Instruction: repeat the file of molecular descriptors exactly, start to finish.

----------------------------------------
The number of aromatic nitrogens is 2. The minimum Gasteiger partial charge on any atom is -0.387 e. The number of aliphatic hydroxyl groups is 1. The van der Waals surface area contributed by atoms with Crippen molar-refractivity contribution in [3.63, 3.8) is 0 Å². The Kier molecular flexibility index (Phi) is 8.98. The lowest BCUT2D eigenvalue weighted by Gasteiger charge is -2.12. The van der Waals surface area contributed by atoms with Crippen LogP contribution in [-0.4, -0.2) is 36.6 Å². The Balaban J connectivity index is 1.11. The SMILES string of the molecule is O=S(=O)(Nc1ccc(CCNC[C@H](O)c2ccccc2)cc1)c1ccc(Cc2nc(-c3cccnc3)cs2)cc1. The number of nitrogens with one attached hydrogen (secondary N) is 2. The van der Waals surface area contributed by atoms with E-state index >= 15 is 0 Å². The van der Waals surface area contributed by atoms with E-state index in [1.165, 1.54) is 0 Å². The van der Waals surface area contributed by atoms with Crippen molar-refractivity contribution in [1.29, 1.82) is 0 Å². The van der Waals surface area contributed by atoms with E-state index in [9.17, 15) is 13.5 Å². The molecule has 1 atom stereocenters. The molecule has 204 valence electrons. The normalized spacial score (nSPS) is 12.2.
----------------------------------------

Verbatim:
The number of aromatic nitrogens is 2. The minimum Gasteiger partial charge on any atom is -0.387 e. The number of aliphatic hydroxyl groups is 1. The van der Waals surface area contributed by atoms with Crippen molar-refractivity contribution in [3.63, 3.8) is 0 Å². The Kier molecular flexibility index (Phi) is 8.98. The lowest BCUT2D eigenvalue weighted by Gasteiger charge is -2.12. The van der Waals surface area contributed by atoms with Crippen LogP contribution in [-0.4, -0.2) is 36.6 Å². The Balaban J connectivity index is 1.11. The SMILES string of the molecule is O=S(=O)(Nc1ccc(CCNC[C@H](O)c2ccccc2)cc1)c1ccc(Cc2nc(-c3cccnc3)cs2)cc1. The number of nitrogens with one attached hydrogen (secondary N) is 2. The van der Waals surface area contributed by atoms with E-state index >= 15 is 0 Å². The van der Waals surface area contributed by atoms with E-state index in [1.165, 1.54) is 0 Å². The van der Waals surface area contributed by atoms with Crippen molar-refractivity contribution in [1.29, 1.82) is 0 Å². The van der Waals surface area contributed by atoms with E-state index in [9.17, 15) is 13.5 Å². The molecule has 1 atom stereocenters. The molecule has 204 valence electrons. The normalized spacial score (nSPS) is 12.2.